A machine learning model that leverages 27 laboratory tests and patient demographic features was able to rapidly and objectively predict SARS-CoV-2 infection status. Investigators who reported on their results in Clinical Chemistry said the approach shows promise in identifying and isolating high-risk cases before conventional test results are available.
Being able to rapidly identify individuals infected with SARS-CoV-2 is paramount, as the virus continues to spread in the United States and around the world. Clinicians generally rely on reverse transcription polymerase chain reaction (RT-PCR) via nasopharyngeal swabs as the gold standard diagnostic. However, access and supply problems have hindered efforts to deliver test results within 48 hours. Delayed results in turn can spawn delayed or mismanaged care, while also increasing risk of exposure to healthcare workers and other patients. “Rapid diagnosis and identification of high-risk patients for early intervention is vital for individual patient care, and, from a public health perspective, for controlling disease transmission and maintaining the healthcare workforce,” wrote He Sarina Yang, PhD, and colleagues.
Algorithms based on artificial intelligence are maturing as prognostic or diagnostic tools, particularly for complex diseases such as SARS-CoV-2. “In this study, we hypothesized that the results of routine laboratory tests performed within a short time frame as the RT-PCR testing, in conjunction with a limited number of previously identified predictive demographic factors (age, gender, race), can predict SARS-CoV-2 infection status,” wrote the investigators.
One of the researchers, Fei Wang, PhD, had been testing different models of machine learning. The gradient boosted decision tree model (GBDT) yielded the best performance.
Wang and colleagues used routine lab results from patients to train a GBDT model. “Basically, 27 laboratory tests were selected to construct the input feature vector of each SARS-CoV-2 RT-PCR result. The computer was trained to learn what the vector (the profile of 27 laboratory test results) should look like when a RT-PCR result is positive or negative in the training dataset,” Yang, assistant professor at Weill Cornell Medicine’s Department of Pathology and Laboratory Medicine in New York City, and the study’s corresponding author, told CLN Stat.
The model has root to leaf nodes that represent the different lab tests. “The tree nodes and their weights in the model reflect their impact to the prediction. Once trained, the algorithm can make predictions in the testing dataset,” said Yang.
Investigators tested it on a retrospective dataset of 3,356 SARS-CoV-2 adult patients (1,402 positive and 1,954 negative) who had had routine lab tests such as procalcitonin, coagulation, and hematological tests within 48 hours prior to the release of an RT-PCR test result. The study took place this spring at New York Presbyterian Hospital/Weill Cornell Medicine.
Compared with three other algorithms—random forest, logistic regression, and decision tree—the GBDT model performed the best, achieving an area under the receiver operating characteristic curve (AUC) of 0.854, sensitivity of 0.761, specificity of 0.808, and agreement with RT-PCR of 0.791. Investigators validated the GBDT model by comparing it to an independent patient dataset from another hospital, which yielded a comparable AUC of 0.838.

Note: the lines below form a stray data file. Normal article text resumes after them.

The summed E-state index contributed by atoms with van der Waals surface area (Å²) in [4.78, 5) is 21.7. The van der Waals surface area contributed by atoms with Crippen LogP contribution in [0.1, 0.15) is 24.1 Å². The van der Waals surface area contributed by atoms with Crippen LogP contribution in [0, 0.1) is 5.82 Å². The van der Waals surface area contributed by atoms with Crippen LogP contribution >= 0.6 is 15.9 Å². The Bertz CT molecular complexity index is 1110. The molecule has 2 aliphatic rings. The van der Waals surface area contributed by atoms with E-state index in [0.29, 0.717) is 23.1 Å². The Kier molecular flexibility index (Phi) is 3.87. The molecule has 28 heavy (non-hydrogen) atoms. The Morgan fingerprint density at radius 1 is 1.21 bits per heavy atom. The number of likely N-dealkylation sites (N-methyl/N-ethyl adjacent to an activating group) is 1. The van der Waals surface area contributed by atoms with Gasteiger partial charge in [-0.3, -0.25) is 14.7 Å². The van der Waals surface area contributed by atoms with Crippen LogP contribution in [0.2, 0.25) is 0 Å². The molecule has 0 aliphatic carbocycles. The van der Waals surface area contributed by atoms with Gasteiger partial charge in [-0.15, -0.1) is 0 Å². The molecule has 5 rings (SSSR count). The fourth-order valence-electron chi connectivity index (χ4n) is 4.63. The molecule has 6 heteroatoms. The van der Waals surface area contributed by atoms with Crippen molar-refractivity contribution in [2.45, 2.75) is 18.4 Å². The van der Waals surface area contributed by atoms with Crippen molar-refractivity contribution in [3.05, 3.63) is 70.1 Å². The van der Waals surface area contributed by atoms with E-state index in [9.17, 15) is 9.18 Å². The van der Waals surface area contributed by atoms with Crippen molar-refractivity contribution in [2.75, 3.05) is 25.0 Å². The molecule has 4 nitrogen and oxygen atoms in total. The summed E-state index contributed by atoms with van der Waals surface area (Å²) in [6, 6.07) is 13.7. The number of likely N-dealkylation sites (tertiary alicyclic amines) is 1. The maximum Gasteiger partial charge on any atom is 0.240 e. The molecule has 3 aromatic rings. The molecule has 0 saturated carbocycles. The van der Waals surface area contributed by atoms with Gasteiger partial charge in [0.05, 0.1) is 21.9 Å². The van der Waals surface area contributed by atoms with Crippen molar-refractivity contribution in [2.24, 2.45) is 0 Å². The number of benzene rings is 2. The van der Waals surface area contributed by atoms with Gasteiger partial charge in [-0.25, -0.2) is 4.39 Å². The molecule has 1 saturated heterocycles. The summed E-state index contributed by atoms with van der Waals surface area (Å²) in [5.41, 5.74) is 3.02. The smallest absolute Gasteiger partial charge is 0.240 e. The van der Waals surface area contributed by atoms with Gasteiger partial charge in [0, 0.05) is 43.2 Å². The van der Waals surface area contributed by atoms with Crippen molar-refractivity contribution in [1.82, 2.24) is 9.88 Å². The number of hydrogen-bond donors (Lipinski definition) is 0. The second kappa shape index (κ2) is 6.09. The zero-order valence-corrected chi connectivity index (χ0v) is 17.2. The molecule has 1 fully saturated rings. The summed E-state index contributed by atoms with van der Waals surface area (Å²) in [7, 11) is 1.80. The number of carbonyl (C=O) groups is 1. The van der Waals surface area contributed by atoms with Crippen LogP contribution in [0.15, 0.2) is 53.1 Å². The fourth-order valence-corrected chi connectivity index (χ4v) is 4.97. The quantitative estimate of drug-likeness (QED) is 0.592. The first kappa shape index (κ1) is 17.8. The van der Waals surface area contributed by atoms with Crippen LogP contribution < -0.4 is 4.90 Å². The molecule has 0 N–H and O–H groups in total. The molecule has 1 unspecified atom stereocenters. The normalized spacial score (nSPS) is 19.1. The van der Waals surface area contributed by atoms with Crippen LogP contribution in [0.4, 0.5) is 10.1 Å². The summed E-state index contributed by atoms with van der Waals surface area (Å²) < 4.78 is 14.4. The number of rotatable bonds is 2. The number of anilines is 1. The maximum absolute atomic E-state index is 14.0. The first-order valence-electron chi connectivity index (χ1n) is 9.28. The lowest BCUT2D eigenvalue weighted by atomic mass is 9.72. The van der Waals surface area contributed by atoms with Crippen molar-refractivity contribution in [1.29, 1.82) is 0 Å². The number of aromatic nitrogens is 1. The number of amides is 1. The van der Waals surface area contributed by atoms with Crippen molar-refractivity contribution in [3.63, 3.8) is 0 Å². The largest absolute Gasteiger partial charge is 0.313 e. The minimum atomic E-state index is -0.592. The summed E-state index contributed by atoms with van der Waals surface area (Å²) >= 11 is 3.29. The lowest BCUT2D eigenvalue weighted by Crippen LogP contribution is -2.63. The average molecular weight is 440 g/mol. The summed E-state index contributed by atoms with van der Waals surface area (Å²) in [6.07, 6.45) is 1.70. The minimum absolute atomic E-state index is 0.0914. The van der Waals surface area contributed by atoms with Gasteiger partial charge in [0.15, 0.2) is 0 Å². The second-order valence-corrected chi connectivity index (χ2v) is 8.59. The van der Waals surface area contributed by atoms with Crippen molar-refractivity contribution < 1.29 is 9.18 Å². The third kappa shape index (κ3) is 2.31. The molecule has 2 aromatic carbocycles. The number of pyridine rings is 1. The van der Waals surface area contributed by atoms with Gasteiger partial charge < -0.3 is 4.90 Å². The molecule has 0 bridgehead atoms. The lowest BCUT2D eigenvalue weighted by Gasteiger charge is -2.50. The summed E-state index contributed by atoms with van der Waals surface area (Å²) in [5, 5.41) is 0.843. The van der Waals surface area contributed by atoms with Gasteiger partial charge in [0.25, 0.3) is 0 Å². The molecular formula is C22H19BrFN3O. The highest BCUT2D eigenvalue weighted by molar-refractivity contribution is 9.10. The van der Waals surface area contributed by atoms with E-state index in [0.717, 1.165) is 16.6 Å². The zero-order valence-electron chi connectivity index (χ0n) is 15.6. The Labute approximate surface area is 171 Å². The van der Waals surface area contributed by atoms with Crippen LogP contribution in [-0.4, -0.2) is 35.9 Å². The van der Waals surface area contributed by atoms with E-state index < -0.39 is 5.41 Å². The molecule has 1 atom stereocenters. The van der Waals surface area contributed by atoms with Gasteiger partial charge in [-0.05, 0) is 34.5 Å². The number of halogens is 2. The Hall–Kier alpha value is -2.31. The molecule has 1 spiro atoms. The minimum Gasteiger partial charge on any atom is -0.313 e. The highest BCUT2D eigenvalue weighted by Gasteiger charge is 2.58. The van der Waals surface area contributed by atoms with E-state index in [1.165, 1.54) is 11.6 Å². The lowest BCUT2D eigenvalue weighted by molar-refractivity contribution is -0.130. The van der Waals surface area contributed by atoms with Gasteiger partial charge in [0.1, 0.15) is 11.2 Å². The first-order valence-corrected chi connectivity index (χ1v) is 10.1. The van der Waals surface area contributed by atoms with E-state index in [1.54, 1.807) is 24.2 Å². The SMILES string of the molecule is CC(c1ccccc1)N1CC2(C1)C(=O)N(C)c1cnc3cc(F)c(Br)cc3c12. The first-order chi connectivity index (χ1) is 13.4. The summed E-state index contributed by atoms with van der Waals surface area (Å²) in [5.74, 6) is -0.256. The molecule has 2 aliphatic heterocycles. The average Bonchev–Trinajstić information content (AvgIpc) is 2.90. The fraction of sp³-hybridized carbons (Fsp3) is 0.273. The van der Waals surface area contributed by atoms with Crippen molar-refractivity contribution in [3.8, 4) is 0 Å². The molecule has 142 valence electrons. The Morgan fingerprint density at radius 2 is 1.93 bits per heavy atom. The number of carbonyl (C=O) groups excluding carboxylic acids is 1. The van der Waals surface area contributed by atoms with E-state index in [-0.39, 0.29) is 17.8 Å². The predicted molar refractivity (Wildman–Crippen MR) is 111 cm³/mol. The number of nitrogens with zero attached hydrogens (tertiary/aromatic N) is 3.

The novel algorithm also predicted SARS-CoV-2 RT-PCR positivity in a majority (66%) of 32 patients whose RT-PCR result switched from negative to positive in 48 hours.
The hope is this model could serve as an application for an electronic medical record system, said Yang. “Clinicians could be alerted promptly of the infection risk level, allowing for rapid triaging and quarantining of high-risk patients as well as prompting rapid retesting in those with positive model findings and negative SARS-CoV-2 RT-PCR results. In addition, this analysis may play an important role in assisting the identification of SARS-CoV-2 infected patients in areas where RT-PCR testing is not accessible due to financial or supply constraints,” she said.
Investigators cited several potential limitations to the model, including that it was only tested on hospitalized patients with moderate to severe symptoms. “Thus, this model may not be applicable to mild COVID-19 cases,” they acknowledged.
The method Yang and colleagues present has “the potential to augment more conventional methods for rapid assessment of patients with COVID-19,” noted Christopher McCudden, PhD, DABCC, NRCC, FACB, in a related editorial. Applying this type of predictive analytics in the real world, however, presents some challenges. There’s the matter of integrating such an algorithm into electronic medical records and “the inherent opacity of machine learning algorithms. Underpinning these challenges are the key questions of what exactly a given prediction indicates and what action a physician can take with an individual patient,” offered McCudden.
Then there’s the task of reporting on the probabilities generated by such algorithms. Would the prediction manifest as a probability score, a binary measure, a risk-related keyword, or a textual report? “Overall, adoption is likely to depend on how easy it is to convey what the prediction can and cannot provide,” he wrote.
The machine learning model in next steps will be used to prioritize high-risk patients at emergency departments and improve the triaging process, said Yang. “We are also hoping to test the model in different patient populations and geographic areas.”